It has been talked about and it has been of much debate in the two years since the 2005 lockout. An unbalanced, intraconference-laden game schedule for each of the 30 National Hockey League teams was intended to emphasize rivalries and especially for the Western Conference teams, cut down on travel expense. Apparently, it might have been too much of a good thing when it came to division rivals playing each other eight times in a single season. At least for some, that schedule format has hurt a handful of teams more than it helped.
After a four-hour meeting with the owners on Tuesday in Chicago, NHL commissioner Gary Bettman said that the Board of Governors have agreed to meet in late November to formally vote on a new game schedule format that will be more balanced and see teams play the opposite conference teams at least once per season. During the 2007 All-Star break in Dallas eight months ago, a proposal to change the schedule format fell just one vote short of the two-thirds majority needed. Much of the reason why primarily had to do with the desire to have the current format complete a three-year cycle of any team playing an opposite conference opponent at least once.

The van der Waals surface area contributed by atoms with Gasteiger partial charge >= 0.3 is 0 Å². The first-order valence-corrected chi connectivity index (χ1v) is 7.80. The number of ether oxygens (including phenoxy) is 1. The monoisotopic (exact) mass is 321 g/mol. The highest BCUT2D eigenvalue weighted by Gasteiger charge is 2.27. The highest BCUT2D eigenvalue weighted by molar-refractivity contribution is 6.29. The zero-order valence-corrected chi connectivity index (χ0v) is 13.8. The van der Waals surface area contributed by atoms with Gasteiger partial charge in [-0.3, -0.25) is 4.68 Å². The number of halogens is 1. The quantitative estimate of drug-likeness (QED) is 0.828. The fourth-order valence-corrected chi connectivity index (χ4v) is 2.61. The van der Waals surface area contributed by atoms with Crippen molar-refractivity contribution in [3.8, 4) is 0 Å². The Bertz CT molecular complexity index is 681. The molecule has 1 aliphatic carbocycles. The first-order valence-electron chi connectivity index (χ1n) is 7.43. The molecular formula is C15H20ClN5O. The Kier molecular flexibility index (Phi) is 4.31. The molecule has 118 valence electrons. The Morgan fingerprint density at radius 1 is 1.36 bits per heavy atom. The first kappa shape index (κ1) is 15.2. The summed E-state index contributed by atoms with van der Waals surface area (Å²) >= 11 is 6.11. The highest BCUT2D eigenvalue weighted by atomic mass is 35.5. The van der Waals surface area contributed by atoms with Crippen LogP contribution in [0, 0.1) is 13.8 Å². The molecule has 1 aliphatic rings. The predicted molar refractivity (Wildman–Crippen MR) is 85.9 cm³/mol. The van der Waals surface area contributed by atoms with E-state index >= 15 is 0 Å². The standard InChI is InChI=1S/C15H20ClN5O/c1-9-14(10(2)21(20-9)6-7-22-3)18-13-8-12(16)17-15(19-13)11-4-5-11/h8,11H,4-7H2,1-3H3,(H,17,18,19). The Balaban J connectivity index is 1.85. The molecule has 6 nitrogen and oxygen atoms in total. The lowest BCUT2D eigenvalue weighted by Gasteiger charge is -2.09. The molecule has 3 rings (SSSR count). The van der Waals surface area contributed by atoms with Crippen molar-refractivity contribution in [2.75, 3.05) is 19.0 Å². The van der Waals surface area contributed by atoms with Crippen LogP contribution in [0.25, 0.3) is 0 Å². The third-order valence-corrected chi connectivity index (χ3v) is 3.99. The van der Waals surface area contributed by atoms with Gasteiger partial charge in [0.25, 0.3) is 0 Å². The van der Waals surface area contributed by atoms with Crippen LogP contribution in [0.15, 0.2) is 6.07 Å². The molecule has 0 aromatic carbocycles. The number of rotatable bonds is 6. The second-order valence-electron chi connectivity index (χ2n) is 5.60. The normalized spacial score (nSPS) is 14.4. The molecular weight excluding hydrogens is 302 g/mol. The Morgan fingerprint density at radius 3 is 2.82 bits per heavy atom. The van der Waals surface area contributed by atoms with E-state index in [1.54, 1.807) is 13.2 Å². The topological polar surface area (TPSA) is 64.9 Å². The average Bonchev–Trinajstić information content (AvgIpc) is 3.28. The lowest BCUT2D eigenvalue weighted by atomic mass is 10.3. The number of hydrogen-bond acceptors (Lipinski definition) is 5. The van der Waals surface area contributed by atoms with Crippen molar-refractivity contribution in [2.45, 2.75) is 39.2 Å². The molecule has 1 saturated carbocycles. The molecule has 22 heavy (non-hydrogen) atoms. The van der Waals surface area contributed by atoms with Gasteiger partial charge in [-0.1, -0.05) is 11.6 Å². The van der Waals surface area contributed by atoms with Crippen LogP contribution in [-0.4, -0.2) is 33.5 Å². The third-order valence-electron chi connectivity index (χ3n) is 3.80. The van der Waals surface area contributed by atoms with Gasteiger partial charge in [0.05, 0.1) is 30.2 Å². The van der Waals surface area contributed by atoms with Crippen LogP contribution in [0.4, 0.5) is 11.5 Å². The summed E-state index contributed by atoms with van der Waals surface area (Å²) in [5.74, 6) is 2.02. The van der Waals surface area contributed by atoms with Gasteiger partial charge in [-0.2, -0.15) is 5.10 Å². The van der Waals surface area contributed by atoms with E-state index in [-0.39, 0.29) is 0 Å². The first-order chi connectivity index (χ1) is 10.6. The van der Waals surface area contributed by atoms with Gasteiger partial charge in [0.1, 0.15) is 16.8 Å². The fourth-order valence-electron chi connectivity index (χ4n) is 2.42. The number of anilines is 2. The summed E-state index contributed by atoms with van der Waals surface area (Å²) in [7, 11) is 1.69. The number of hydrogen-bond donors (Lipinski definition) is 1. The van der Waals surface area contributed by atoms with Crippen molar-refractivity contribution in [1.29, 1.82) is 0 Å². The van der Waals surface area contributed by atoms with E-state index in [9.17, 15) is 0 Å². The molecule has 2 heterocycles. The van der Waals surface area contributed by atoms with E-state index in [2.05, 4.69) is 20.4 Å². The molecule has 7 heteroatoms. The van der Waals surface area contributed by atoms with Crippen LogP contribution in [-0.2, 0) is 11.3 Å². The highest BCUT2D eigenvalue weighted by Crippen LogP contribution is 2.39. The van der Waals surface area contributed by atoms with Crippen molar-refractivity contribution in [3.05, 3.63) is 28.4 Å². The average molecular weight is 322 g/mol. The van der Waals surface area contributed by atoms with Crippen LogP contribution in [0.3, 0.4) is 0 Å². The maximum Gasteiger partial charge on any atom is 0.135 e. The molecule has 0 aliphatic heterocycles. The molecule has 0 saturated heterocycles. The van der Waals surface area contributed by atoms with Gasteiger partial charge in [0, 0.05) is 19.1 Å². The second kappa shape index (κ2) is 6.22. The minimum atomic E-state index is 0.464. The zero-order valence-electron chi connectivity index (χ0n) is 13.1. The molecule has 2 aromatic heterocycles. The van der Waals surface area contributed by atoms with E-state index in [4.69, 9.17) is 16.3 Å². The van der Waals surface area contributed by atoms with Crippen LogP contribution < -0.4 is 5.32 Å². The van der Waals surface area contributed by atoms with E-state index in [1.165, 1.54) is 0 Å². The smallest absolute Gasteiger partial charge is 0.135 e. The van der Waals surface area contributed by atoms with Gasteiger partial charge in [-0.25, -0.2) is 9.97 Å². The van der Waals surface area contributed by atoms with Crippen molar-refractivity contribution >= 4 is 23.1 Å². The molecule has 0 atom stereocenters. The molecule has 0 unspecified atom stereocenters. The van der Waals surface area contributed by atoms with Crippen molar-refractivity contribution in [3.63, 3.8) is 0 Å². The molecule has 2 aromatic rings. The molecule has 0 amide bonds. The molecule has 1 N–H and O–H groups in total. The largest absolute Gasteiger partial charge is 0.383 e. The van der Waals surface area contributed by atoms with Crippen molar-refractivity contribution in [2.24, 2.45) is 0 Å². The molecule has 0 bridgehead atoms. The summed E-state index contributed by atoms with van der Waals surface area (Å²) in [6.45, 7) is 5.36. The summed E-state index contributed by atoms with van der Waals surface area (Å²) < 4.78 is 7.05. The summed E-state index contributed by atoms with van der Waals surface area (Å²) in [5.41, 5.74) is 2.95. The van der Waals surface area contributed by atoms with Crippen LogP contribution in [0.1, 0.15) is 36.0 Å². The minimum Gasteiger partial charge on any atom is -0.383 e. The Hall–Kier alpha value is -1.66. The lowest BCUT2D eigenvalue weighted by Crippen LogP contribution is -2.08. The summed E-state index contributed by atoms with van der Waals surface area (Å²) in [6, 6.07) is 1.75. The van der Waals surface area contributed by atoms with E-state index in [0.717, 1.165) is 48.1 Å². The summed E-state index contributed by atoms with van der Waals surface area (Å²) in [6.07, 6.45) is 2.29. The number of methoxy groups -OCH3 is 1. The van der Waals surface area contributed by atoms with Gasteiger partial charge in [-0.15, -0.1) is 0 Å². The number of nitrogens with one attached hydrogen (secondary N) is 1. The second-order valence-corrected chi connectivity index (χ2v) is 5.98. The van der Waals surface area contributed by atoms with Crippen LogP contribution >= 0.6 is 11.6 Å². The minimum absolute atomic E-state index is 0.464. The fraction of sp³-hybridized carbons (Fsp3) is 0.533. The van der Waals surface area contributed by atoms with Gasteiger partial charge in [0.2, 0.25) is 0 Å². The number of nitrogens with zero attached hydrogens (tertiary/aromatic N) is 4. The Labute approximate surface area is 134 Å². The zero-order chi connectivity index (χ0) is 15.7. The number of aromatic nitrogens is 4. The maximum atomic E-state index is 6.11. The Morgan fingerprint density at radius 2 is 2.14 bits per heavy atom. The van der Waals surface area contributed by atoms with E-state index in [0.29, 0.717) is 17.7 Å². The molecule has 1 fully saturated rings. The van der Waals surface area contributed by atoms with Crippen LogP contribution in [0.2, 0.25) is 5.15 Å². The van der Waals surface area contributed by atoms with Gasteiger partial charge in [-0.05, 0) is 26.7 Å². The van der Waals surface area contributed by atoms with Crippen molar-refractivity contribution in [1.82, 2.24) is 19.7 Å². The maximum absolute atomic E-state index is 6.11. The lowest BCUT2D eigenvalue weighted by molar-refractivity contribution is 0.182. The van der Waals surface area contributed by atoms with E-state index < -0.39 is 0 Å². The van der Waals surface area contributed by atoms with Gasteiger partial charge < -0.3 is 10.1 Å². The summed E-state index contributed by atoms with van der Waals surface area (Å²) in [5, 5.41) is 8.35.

The current format has each team play their each of their division rivals eight times and a total of 10 games against non-conference opponents (five of them as road games). What new schedule format that will be used has yet to be agreed upon.
In my opinion, this is sorely needed. I love division rivalry games like the next diehard hockey fan. But sometimes even when best served in rekindling old rivalries or jumpstarting new rivalries, it may be too much or better yet, it could potentially get stale. This would be especially the case if both division teams are non-playoff factors. There is a need for fans to see stars from the opposite conference at least once a year. It makes sense. The media mentions Sidney Crosby having yet to visit some Western Conference cities in his infant career and he's now entering his third season already.
Whatever is decided upon by the commissioner and the Board of Governors, there needs to be a balance between having the right amount of rivalry games and having room to schedule at least one game against each of the 15 opposite conference teams per season.